Let’s take an example. Most technicians, computer analysts, and accountants tend to be INTJ’s. That is, they are introverts (I), use their intuition (N is used here), prefer to think (T) using impersonal analysis, have a judging (J) attitude about life, and prefer a planned, orderly existence. On the other hand, an ENFP type of person is an extrovert (E), senses (S) the effect he has on others, feels (F) that personal values are more important than logic, and has a perceptive (P) attitude toward life, preferring a spontaneous, flexible lifestyle and disliking rules and plans.

The INTJ people have original minds. They are very good at organizing jobs and working at them alone for long periods without help, and they are likely to be independent, skeptical, critical, and determined to the point of stubbornness. Unfortunately, they tend to be unconscious of other people’s feelings and insensitive to the effect they have on people. Meanwhile, an ENFP person is easy-going, accepting, friendly, fun to be with – the type who is always looking out for other people and making sure they are enjoying themselves. ENFP’s always know what is going on around them and are eager to join in. These people find remembering facts easier than recalling theories, and they are at their best in situations that require sound common sense and harmony with people. ENFP’s make good salespeople.

What happens when you pair up an INTJ person with an ENFP, either as a team at work or as a married couple in the home? Well, as you might expect, not only do they not see eye to eye, but they also seem to march to different drummers and have a hard time understanding why the other person seems so hard to get along with. The INTJ simply cannot fathom why the ENFP can’t approach a problem coolly and logically. Nor can he or she comprehend why the other person seems so emotional about simple, obvious issues. The ENFP, meanwhile, thinks the other person is cold, heartless, and unfeeling. This is a classic case of one person’s not understanding the other and, while it can lead to frictions at home, it inevitably leads to major problems in the workplace where the individuals may not love each other to start with.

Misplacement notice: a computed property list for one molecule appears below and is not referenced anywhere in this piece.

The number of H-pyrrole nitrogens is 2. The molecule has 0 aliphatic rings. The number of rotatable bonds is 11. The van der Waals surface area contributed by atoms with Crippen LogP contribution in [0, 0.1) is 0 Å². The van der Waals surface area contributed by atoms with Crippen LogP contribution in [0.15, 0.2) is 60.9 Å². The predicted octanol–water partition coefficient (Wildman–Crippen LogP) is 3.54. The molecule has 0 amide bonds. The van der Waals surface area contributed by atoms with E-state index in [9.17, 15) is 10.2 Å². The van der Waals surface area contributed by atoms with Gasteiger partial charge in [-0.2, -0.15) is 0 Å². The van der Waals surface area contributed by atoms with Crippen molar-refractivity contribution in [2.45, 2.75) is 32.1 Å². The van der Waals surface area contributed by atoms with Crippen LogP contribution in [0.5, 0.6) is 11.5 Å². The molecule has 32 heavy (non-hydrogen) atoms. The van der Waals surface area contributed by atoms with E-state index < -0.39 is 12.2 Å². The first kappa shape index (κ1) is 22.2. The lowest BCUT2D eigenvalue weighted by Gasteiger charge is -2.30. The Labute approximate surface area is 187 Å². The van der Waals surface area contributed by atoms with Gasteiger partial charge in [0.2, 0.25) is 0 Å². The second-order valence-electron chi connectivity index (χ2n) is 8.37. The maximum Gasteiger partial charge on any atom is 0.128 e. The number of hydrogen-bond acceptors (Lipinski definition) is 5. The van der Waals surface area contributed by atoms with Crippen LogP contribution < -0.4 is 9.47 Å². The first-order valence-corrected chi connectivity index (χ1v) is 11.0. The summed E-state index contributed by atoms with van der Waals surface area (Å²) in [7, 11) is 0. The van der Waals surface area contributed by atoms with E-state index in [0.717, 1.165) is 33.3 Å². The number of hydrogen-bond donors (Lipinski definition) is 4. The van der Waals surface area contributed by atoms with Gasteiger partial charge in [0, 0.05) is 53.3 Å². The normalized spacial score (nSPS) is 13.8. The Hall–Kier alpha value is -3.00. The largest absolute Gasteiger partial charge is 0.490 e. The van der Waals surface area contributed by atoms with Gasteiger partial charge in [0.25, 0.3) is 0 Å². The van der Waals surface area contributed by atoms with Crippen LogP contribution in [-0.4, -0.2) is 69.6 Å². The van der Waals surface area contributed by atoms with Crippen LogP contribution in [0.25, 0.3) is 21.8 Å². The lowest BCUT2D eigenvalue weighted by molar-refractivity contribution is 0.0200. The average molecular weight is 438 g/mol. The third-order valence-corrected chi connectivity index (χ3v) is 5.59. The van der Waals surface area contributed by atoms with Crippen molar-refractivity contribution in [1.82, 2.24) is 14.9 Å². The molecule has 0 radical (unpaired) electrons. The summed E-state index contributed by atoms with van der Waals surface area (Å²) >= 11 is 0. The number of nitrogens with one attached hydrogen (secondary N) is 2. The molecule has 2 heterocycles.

This is a good example of how psychology can be applied in practical situations to help people understand one another and get along more easily. Just think how wonderful it would be if we knew which types our bosses or spouses were and how they would react to whatever we said.

Many organizations are applying the principles of behavioural psychology to help their employees understand one another better and to reduce conflicts and tensions. A few hours of testing, training, and working with this new approach to interpersonal skills can pay handsome dividends in a happier, more productive workforce and a more enjoyable working environment.

John Towler is a Psychologist and the founder of Creative Organizational Design. Please send comments about this article to jtowler@creativeorgdesign.com. For more information, please contact us.

Re-printable with permission.